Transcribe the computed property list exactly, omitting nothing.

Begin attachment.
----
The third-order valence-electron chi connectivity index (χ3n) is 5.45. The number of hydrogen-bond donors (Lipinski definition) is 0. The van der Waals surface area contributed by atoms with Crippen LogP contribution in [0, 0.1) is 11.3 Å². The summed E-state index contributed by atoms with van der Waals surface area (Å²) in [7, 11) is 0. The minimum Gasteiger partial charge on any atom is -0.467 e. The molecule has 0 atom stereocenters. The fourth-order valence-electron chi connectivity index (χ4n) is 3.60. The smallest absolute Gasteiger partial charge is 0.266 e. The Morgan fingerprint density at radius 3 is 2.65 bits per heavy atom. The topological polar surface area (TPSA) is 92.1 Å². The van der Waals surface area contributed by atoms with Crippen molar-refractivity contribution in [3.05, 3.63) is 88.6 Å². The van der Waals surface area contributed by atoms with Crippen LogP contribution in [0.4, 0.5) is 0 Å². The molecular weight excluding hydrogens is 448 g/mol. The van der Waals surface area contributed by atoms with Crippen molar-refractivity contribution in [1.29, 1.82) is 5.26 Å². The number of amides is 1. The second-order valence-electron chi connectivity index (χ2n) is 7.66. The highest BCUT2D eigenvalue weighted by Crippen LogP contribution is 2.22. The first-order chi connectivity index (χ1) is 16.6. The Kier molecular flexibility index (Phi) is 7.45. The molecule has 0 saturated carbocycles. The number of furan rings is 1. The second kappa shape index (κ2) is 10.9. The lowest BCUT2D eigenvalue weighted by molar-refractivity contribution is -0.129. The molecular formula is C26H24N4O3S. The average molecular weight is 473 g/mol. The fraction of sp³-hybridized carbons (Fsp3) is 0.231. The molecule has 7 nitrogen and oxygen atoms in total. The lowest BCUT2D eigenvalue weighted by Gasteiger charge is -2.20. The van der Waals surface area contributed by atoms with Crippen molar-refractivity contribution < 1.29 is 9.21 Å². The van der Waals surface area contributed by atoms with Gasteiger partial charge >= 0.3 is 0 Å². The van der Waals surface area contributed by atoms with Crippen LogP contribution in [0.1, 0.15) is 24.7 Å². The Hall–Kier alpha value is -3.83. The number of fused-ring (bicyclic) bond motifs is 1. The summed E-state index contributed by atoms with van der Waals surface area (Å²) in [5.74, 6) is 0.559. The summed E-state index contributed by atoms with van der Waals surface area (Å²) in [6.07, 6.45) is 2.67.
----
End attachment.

The third-order valence-electron chi connectivity index (χ3n) is 5.45. The number of hydrogen-bond donors (Lipinski definition) is 0. The van der Waals surface area contributed by atoms with Crippen LogP contribution in [0, 0.1) is 11.3 Å². The summed E-state index contributed by atoms with van der Waals surface area (Å²) in [7, 11) is 0. The minimum Gasteiger partial charge on any atom is -0.467 e. The molecule has 0 atom stereocenters. The fourth-order valence-electron chi connectivity index (χ4n) is 3.60. The smallest absolute Gasteiger partial charge is 0.266 e. The Morgan fingerprint density at radius 3 is 2.65 bits per heavy atom. The topological polar surface area (TPSA) is 92.1 Å². The van der Waals surface area contributed by atoms with Crippen molar-refractivity contribution in [3.05, 3.63) is 88.6 Å². The van der Waals surface area contributed by atoms with Crippen LogP contribution in [0.4, 0.5) is 0 Å². The molecular weight excluding hydrogens is 448 g/mol. The van der Waals surface area contributed by atoms with Crippen molar-refractivity contribution in [1.29, 1.82) is 5.26 Å². The number of amides is 1. The second-order valence-electron chi connectivity index (χ2n) is 7.66. The highest BCUT2D eigenvalue weighted by Crippen LogP contribution is 2.22. The first-order chi connectivity index (χ1) is 16.6. The Kier molecular flexibility index (Phi) is 7.45. The molecule has 0 saturated carbocycles. The number of furan rings is 1. The second kappa shape index (κ2) is 10.9. The lowest BCUT2D eigenvalue weighted by molar-refractivity contribution is -0.129. The molecular formula is C26H24N4O3S. The average molecular weight is 473 g/mol. The fraction of sp³-hybridized carbons (Fsp3) is 0.231. The molecule has 7 nitrogen and oxygen atoms in total. The lowest BCUT2D eigenvalue weighted by Gasteiger charge is -2.20. The van der Waals surface area contributed by atoms with Crippen molar-refractivity contribution < 1.29 is 9.21 Å². The van der Waals surface area contributed by atoms with Gasteiger partial charge >= 0.3 is 0 Å². The van der Waals surface area contributed by atoms with Crippen LogP contribution in [0.1, 0.15) is 24.7 Å². The Hall–Kier alpha value is -3.83. The number of fused-ring (bicyclic) bond motifs is 1. The summed E-state index contributed by atoms with van der Waals surface area (Å²) in [5.74, 6) is 0.559. The summed E-state index contributed by atoms with van der Waals surface area (Å²) in [6.07, 6.45) is 2.67.